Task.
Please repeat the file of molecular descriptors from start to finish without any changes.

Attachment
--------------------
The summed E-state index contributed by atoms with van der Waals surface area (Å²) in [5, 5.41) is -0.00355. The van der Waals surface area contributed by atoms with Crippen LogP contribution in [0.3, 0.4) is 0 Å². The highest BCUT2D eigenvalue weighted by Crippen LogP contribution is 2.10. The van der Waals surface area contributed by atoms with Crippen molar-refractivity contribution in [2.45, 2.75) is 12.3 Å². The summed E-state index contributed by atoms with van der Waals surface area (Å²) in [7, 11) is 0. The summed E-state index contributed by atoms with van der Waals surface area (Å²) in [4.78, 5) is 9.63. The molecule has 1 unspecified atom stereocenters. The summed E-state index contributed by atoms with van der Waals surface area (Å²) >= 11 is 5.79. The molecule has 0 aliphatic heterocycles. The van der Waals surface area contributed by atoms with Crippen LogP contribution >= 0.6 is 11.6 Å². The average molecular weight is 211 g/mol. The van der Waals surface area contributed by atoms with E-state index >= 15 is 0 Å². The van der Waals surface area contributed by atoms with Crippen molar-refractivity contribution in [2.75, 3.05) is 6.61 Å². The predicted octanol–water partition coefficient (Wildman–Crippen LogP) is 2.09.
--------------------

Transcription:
The summed E-state index contributed by atoms with van der Waals surface area (Å²) in [5, 5.41) is -0.00355. The van der Waals surface area contributed by atoms with Crippen LogP contribution in [0.3, 0.4) is 0 Å². The highest BCUT2D eigenvalue weighted by Crippen LogP contribution is 2.10. The van der Waals surface area contributed by atoms with Crippen molar-refractivity contribution in [2.45, 2.75) is 12.3 Å². The summed E-state index contributed by atoms with van der Waals surface area (Å²) in [7, 11) is 0. The summed E-state index contributed by atoms with van der Waals surface area (Å²) in [4.78, 5) is 9.63. The molecule has 1 unspecified atom stereocenters. The summed E-state index contributed by atoms with van der Waals surface area (Å²) >= 11 is 5.79. The molecule has 0 aliphatic heterocycles. The van der Waals surface area contributed by atoms with Crippen LogP contribution >= 0.6 is 11.6 Å². The average molecular weight is 211 g/mol. The van der Waals surface area contributed by atoms with E-state index >= 15 is 0 Å². The van der Waals surface area contributed by atoms with Crippen molar-refractivity contribution in [2.75, 3.05) is 6.61 Å². The predicted octanol–water partition coefficient (Wildman–Crippen LogP) is 2.09.